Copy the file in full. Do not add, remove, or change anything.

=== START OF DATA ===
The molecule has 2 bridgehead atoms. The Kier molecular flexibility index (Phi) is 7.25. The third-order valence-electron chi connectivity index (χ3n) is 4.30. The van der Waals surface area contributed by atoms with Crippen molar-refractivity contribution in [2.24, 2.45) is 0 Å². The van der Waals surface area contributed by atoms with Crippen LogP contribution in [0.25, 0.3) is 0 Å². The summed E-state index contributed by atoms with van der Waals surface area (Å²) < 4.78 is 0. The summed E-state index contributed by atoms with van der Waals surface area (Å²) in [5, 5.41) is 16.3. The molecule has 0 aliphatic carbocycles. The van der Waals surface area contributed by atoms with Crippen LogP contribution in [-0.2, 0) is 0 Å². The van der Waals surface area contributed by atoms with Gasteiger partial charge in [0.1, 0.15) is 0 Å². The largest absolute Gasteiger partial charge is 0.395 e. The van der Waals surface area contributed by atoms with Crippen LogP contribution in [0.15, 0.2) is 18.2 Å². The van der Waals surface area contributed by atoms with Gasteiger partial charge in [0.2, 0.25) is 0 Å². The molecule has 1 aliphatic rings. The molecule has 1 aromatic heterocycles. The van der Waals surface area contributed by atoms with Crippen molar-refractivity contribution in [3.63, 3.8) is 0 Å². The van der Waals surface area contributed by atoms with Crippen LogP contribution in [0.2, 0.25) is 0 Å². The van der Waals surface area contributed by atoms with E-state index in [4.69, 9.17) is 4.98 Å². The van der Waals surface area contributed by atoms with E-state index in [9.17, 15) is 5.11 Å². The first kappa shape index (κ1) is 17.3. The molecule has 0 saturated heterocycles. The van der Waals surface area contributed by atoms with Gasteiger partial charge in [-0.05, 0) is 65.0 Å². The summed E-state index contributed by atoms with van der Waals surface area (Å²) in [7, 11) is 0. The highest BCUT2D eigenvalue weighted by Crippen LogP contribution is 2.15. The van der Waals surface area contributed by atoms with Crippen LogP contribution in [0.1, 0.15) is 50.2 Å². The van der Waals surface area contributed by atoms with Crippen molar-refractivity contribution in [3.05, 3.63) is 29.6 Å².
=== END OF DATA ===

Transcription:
The molecule has 2 bridgehead atoms. The Kier molecular flexibility index (Phi) is 7.25. The third-order valence-electron chi connectivity index (χ3n) is 4.30. The van der Waals surface area contributed by atoms with Crippen molar-refractivity contribution in [2.24, 2.45) is 0 Å². The van der Waals surface area contributed by atoms with Crippen LogP contribution in [0.25, 0.3) is 0 Å². The summed E-state index contributed by atoms with van der Waals surface area (Å²) < 4.78 is 0. The summed E-state index contributed by atoms with van der Waals surface area (Å²) in [5, 5.41) is 16.3. The molecule has 0 aliphatic carbocycles. The van der Waals surface area contributed by atoms with Crippen LogP contribution in [-0.2, 0) is 0 Å². The van der Waals surface area contributed by atoms with Gasteiger partial charge in [0.1, 0.15) is 0 Å². The largest absolute Gasteiger partial charge is 0.395 e. The van der Waals surface area contributed by atoms with Crippen LogP contribution in [0.15, 0.2) is 18.2 Å². The van der Waals surface area contributed by atoms with Gasteiger partial charge in [0.2, 0.25) is 0 Å². The molecule has 1 aliphatic rings. The molecule has 1 aromatic heterocycles. The van der Waals surface area contributed by atoms with Crippen molar-refractivity contribution in [3.63, 3.8) is 0 Å². The van der Waals surface area contributed by atoms with Crippen LogP contribution in [0.2, 0.25) is 0 Å². The van der Waals surface area contributed by atoms with E-state index in [4.69, 9.17) is 4.98 Å². The van der Waals surface area contributed by atoms with E-state index in [9.17, 15) is 5.11 Å². The first kappa shape index (κ1) is 17.3. The molecule has 0 saturated heterocycles. The van der Waals surface area contributed by atoms with Gasteiger partial charge in [-0.05, 0) is 65.0 Å². The summed E-state index contributed by atoms with van der Waals surface area (Å²) in [7, 11) is 0. The highest BCUT2D eigenvalue weighted by Crippen LogP contribution is 2.15. The van der Waals surface area contributed by atoms with Crippen LogP contribution in [0.1, 0.15) is 50.2 Å². The van der Waals surface area contributed by atoms with Crippen molar-refractivity contribution in [3.05, 3.63) is 29.6 Å².